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Can You Transfer Property on basis of Power of Attorney?

June 7, 2020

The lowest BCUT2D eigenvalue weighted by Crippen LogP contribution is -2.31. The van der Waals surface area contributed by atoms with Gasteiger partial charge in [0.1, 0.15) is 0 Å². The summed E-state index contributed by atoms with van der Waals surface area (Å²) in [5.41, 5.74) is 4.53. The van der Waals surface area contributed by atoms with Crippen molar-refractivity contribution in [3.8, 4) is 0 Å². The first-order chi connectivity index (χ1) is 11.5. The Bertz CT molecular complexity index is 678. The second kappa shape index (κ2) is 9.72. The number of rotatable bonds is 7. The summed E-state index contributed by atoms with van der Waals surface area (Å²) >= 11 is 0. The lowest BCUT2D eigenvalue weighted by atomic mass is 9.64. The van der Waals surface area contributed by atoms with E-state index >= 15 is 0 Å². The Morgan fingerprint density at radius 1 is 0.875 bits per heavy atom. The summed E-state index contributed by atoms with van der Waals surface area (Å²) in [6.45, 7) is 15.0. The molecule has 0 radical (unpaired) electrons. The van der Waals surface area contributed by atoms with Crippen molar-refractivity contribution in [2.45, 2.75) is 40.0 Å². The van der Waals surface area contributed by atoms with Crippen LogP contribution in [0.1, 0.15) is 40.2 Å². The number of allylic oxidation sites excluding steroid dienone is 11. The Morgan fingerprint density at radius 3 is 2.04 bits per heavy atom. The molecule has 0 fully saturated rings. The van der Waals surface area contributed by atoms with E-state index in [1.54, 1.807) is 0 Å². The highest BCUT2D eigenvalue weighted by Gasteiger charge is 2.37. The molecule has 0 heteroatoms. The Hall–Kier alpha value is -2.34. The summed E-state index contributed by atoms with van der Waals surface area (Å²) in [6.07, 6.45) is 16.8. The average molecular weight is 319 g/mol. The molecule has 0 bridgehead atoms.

Let us understand what id Power of Attorney ( POA) ? The term POA is defined in the Power of Attorney Act,1882 and it says Definition.—In this Act, “Power-of-Attorney” includes any instruments empowering a specified person to act for and in the name of the person executing it. 1A. Definition.—In this Act, “Power-of-Attorney” includes any instruments empowering a specified person to act for and in the name of the person executing it. It means that definition is inclusive and any document which empowers to act on behalf of executor is POA. It attracts Stamp Duty and in certain cases if property is transferred by virtue of POA, than Stamp Duty is attracted as on Deed of Conveyance. Scope of Power of Attorney A power of attorney is not an instrument of transfer in regard to any right, title or interest in an immovable property. The power of attorney is creation of an agency whereby the grantor authorizes the grantee to do the acts specified therein, on behalf of grantor, which when executed will be binding on the grantor as if done by him (see section 1A and section 2 of the Powers of Attorney Act, 1882). It is revocable or terminable at any time unless it is made irrevocable in a manner known to law. Even an irrevocable attorney does not have the effect of transferring title to the grantee. In State of Rajasthan v. Basant Nehata – 2005 (12) SCC 77, Court held: A grant of power of attorney is essentially governed by Chapter X of the Contract Act. By reason of a deed of power of attorney, an agent is formally appointed to act for the principal in one transaction or a series of transactions or to manage the affairs of the principal generally conferring necessary authority upon another person. A deed of power of attorney is executed by the principal in favour of the agent. The agent derives a right to use his name and all acts, deeds and things done by him and subject to the limitations contained in the said deed, the same shall be read as if done by the donor. A power of attorney is, as is well known, a document of convenience. Execution of a power of attorney in terms of the provisions of the Contract Act as also the Powers-of-Attorney Act is valid. A power of attorney, we have noticed hereinbefore, is executed by the donor so as to enable the donee to act on his behalf. Except in cases where power of attorney is coupled with interest, it is revocable. The donee in exercise of his power under such power of attorney only acts in place of the donor subject of course to the powers granted to him by reason thereof. He cannot use the power of attorney for his own benefit. He acts in a fiduciary capacity. Any act of infidelity or breach of trust is a matter between the donor and the donee.- An attorney holder may however execute a deed of conveyance in exercise of the power granted under the power of attorney and convey title on […]